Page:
Art was no part of my milieu when I was growing up; nor was art criticism. I must have first heard tell of that profession in the movies. I dimly recall watching a horror film about the enmity between an artist who declares “I live by my hand!” and a critic whose motto is “I live by my eye!” After the critic murders the artist, a pair of disembodied hands takes revenge by tearing out his eyes.
Yet I remember, too, the grade-school art teacher who showed us reproductions of works by Matisse and Picasso. When I made a crayon drawing of some downhill skiers—I’d never seen a ski slope any more than I’d met an art critic—she praised my decision to have one of the skiers cut off by the bottom edge of the paper. She thought this very sophisticated. I didn’t understand what the big deal was. That was probably my first practical experience of art criticism, and it made me at least nebulously aware that what someone sees in a picture isn’t necessarily just what its maker meant to put there.
Many years later, I learned of Marcel Duchamp’s view, usually paraphrased as “The viewer completes the work.” It’s a dictum I repeat regularly. What Duchamp proposed was that “the creative act is not performed by the artist alone; the spectator brings the work in contact with the external world by deciphering and interpreting its inner qualification and thus adds his contribution to the creative act.” I suspect that he did not know—nor did I, until after I was already familiar with Duchamp’s idea—that Walt Whitman had much earlier declared that “the reader is to do something for himself, must be on the alert, must himself or herself construct indeed the poem, argument, history, metaphysical essay—the text furnishing the hints, the clue, the start or frame-work. Not the book needs so much to be the complete thing, but the reader of the book does.”
It was thus Duchamp and Whitman who gave me a ready answer to an artist friend who once challenged me with a piercing question: “Why do we need art critics?” After all, she continued, “scientists don’t need science critics. Why is art any different?” And it’s true: There are no science critics. Yes, scientists doing a peer review are acting as judges of their fellow scientists’ work, but only in a sense: They are acting as fellow practitioners, not as critics. Science is not founded on a compact between maker and receiver. The art critic, however, formalizes and deliberately exemplifies the role of the spectator who realizes the artist’s work—not by leaving it just as it is, but by adding something to it, making a personal contribution.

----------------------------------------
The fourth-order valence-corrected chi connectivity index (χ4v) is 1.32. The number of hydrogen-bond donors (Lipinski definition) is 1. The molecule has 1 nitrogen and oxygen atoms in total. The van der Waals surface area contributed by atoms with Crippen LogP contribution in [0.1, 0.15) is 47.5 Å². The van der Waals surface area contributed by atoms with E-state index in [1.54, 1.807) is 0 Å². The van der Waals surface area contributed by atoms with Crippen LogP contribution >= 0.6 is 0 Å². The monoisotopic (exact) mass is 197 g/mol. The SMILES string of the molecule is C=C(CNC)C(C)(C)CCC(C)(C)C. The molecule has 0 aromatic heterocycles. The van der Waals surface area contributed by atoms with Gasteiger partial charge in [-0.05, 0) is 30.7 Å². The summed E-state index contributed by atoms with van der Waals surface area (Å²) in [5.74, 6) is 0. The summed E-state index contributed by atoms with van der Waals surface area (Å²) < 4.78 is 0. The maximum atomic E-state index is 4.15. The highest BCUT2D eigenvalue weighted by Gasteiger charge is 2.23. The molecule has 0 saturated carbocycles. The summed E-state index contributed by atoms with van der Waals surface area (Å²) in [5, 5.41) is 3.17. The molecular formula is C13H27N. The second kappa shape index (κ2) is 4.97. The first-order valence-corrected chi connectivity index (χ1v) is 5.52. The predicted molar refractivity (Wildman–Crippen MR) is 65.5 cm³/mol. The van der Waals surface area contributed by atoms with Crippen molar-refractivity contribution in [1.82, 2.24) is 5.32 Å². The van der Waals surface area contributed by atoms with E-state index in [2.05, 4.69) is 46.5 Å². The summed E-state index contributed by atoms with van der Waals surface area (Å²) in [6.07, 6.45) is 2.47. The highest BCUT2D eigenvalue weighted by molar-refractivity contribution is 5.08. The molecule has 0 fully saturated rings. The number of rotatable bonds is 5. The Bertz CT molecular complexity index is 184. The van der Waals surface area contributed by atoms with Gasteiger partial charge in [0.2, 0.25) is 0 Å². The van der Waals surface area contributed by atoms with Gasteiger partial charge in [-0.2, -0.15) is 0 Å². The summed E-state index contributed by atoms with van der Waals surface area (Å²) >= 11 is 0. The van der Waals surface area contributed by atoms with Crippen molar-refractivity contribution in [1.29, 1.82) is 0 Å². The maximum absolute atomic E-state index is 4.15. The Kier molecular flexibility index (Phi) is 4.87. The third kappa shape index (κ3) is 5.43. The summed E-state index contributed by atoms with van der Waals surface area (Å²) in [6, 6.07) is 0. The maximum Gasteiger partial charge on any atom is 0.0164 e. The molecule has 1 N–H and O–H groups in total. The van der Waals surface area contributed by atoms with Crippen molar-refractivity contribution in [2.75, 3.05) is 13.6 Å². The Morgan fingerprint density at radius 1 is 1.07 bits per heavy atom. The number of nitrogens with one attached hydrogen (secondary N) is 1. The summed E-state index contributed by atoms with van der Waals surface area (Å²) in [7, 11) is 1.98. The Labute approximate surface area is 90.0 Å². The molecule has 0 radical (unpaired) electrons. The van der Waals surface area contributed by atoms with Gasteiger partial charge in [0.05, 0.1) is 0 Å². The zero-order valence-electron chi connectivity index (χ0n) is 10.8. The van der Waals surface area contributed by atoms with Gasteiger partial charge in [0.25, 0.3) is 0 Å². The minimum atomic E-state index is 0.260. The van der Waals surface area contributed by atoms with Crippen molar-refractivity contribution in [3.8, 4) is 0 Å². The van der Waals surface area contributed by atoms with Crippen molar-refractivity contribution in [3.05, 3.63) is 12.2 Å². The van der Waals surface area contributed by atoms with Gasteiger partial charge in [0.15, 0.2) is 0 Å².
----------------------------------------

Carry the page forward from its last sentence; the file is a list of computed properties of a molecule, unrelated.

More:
If the art critic is, as I say, the self-appointed representative of the spectator whose existence is essential to art’s own, then the validity of the critic’s role ought to be assured. But that doesn’t seem to be the case. It is not, as might have been true at times in the past, that the critic is too powerful, figuratively murdering with his eye the poor artist trying to live by his hand. Instead—or so one gathers from all the recent articles and symposia on the crisis of art criticism—the critic seems to be losing all influence. The overheated, ever-expanding art market on the one hand, and the explosive growth in the number of big international public exhibitions on the other, have rendered the critic’s aesthetic judgment superfluous. The critic no longer has the power to participate in forming a consensus of value; somewhere above his or her head, the collectors and curators are doing that. The critic can either tag along or get left behind.